Dozens of protesters have picketed the entrance to an arms conference which opened today in Glasgow.
The Undersea Defence Technology (UDT) event, hosted at the Scottish Exhibition Centre (SEC) until Thursday, will bring together leading military professionals and undersea experts to promote “cutting edge technologies and developments”.
The event is sponsored by some of the world’s leading arms manufacturers including Babcock, the firm which runs the Trident nuclear submarine base at Faslane, and BAE Systems, also involved in the Trident renewal programme.
Several civic groups, including CND, protested outside the venue. Police made one arrest after a protester attempted to run inside the venue.
Today, 31 GPs, professors and other healthcare workers put their names to a letter composed by public health charity Medact, which referred to the “humanitarian consequences of the arms trade”.
The letter said: “Among customers will be the government of Saudi Arabia who are accused of committing war crimes against the civilian population of Yemen, which have included deadly attacks on medical facilities and have been implicated in a devastating public health crisis.”
Signatory Dr James Bogie added: “The health and social impacts of war and the arms trade are clearly understood and are even being felt here in Scotland, with families seeking refuge here from war-torn homelands.
“As a doctor I have met patients who are suffering the physical and emotional effects of war. Weapons that are used in foreign combat should not be promoted within our city.
“The fact that such a fair brings revenue to the city is not strong enough justification for supporting an industry that is leading to such destruction worldwide.”
Nearly 1,500 representatives from 50 companies are expected to attend the event, backed by the SNP-led Glasgow authority despite the party’s official opposition to nuclear weapons.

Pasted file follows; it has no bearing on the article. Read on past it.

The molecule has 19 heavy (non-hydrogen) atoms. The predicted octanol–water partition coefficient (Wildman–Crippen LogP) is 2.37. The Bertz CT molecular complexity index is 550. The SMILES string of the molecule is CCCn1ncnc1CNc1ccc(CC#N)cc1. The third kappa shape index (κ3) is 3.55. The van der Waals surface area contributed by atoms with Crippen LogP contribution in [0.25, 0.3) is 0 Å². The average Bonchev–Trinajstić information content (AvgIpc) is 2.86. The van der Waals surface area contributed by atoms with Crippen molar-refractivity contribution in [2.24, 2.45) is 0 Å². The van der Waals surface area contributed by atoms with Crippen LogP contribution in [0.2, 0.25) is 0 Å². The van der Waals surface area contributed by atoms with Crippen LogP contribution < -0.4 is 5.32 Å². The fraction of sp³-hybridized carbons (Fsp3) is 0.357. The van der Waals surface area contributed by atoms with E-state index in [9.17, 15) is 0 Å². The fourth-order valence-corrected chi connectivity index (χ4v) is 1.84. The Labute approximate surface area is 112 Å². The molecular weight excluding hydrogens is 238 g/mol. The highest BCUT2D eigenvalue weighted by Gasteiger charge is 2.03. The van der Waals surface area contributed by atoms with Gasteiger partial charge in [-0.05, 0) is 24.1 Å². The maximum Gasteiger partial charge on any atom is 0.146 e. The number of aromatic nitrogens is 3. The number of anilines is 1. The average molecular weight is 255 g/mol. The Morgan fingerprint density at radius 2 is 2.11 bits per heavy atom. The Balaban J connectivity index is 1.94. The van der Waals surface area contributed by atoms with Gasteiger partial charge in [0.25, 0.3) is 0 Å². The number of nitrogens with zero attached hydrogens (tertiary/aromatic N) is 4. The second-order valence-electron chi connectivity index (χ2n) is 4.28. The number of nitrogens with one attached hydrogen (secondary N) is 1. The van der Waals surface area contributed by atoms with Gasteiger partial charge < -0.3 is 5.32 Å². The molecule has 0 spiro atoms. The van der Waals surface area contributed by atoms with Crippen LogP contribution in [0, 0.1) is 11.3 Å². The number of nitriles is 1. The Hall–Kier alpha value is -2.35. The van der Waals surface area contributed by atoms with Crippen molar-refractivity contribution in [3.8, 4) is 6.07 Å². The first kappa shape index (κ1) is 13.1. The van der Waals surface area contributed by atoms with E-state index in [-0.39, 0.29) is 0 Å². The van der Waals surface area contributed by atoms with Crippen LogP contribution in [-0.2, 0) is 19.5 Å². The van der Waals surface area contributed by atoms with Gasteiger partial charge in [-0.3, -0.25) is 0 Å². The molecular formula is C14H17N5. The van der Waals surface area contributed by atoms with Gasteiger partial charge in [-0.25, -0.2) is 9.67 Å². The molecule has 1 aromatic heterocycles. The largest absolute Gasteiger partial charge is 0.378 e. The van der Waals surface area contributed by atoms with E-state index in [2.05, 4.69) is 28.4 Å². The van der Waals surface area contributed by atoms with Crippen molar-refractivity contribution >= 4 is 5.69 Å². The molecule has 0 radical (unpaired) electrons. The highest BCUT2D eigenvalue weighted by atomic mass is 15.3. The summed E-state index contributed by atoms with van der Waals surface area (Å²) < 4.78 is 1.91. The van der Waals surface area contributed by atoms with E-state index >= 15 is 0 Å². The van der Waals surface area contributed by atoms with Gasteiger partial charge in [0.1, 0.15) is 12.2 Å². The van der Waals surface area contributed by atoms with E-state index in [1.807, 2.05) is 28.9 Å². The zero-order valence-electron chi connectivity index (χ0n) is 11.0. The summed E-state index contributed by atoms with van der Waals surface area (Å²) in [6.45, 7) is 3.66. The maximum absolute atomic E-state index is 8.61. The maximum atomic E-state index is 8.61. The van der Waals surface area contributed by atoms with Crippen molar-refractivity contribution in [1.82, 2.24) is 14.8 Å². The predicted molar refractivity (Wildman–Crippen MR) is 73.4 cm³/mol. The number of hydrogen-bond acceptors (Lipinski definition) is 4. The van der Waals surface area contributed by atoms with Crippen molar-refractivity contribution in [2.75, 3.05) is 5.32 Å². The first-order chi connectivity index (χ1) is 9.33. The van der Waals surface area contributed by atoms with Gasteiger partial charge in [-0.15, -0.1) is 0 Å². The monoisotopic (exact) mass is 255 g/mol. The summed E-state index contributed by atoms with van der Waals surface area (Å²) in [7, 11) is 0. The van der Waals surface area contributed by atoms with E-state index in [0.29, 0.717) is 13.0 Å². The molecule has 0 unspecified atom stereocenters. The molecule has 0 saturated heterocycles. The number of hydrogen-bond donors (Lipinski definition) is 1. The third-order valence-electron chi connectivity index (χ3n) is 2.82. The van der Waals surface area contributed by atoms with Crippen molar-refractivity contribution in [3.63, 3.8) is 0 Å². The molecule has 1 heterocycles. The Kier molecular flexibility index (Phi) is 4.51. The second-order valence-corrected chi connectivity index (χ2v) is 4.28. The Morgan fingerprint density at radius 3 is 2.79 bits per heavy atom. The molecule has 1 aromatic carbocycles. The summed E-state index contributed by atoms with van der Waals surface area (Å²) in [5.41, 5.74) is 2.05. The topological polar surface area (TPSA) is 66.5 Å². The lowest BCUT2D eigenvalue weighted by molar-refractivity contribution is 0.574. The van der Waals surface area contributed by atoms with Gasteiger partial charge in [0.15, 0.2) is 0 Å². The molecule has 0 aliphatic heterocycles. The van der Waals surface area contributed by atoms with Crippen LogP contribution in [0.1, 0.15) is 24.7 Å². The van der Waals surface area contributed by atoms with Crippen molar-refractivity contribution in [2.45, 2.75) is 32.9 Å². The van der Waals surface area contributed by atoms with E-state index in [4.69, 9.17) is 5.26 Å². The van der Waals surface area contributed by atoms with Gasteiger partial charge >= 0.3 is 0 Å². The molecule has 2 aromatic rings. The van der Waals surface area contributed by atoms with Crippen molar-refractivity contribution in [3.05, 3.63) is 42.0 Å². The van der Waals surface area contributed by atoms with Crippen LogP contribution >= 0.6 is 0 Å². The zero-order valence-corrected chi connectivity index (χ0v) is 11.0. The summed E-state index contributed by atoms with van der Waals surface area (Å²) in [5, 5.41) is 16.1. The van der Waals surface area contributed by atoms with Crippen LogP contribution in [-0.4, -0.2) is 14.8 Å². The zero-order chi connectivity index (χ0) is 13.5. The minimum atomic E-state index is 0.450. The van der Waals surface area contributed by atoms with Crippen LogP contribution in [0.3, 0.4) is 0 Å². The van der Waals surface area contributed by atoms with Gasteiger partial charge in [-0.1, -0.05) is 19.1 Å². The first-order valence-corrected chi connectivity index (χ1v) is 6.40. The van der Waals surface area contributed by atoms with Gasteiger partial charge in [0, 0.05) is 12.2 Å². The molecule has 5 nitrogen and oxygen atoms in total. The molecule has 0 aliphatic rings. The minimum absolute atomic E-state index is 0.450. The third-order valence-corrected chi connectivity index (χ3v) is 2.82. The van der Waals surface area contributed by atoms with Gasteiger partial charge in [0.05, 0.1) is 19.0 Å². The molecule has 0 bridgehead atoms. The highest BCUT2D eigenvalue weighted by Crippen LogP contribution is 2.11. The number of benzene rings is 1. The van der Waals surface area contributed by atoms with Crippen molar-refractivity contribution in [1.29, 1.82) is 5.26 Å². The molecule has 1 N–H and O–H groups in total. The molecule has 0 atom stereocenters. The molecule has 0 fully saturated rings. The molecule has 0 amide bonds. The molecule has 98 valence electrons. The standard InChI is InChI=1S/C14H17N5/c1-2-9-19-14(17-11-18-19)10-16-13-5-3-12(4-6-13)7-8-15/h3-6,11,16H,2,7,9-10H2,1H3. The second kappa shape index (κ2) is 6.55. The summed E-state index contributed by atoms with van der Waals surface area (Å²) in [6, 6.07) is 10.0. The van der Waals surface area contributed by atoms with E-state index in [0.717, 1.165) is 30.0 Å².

The council came under fire last week for its stance after it removed its ‘People Make Glasgow’ logo from the event’s list of sponsors but refused to withdraw practical support.
Glasgow Life, a charity which operates cultural events on behalf of the council, initially bid for the city to host the conference under the previous Labour administration, but confirmation was awarded in July last year by the new SNP-led body.
Reem Abu-Hayyeh, peace and security campaigner with Medact, said: “The arms trade is a clear example of companies putting profit over human life: products made by many of the arms and technology companies participating in the Undersea Defence conference have directly contributed to the destruction of the lives and livelihoods of millions of people across the world.
“Health professionals in Scotland are raising their voices against the celebration and legitimisation of the arms trade, and we call on Glasgow City Council to commit to never to support an arms fair in this city again.”
UDT, now in its 31st year, previously held a conference in Glasgow in 2008 and its promotional material says it provides arms companies with the chance to “meet face-to-face with over 1,400 international, senior military and industry leaders”.
The event is organised by Clarion Events, one of the world’s leading events organisers and member of the arms industry trades body ADS.
Campaigners from the Sink the Arms Fair coalition, which includes groups such as Scottish CND and Campaign Against the Arms Trade Scotland, have called a protest outside the SEC today.
Glasgow City Council has been approached for comment.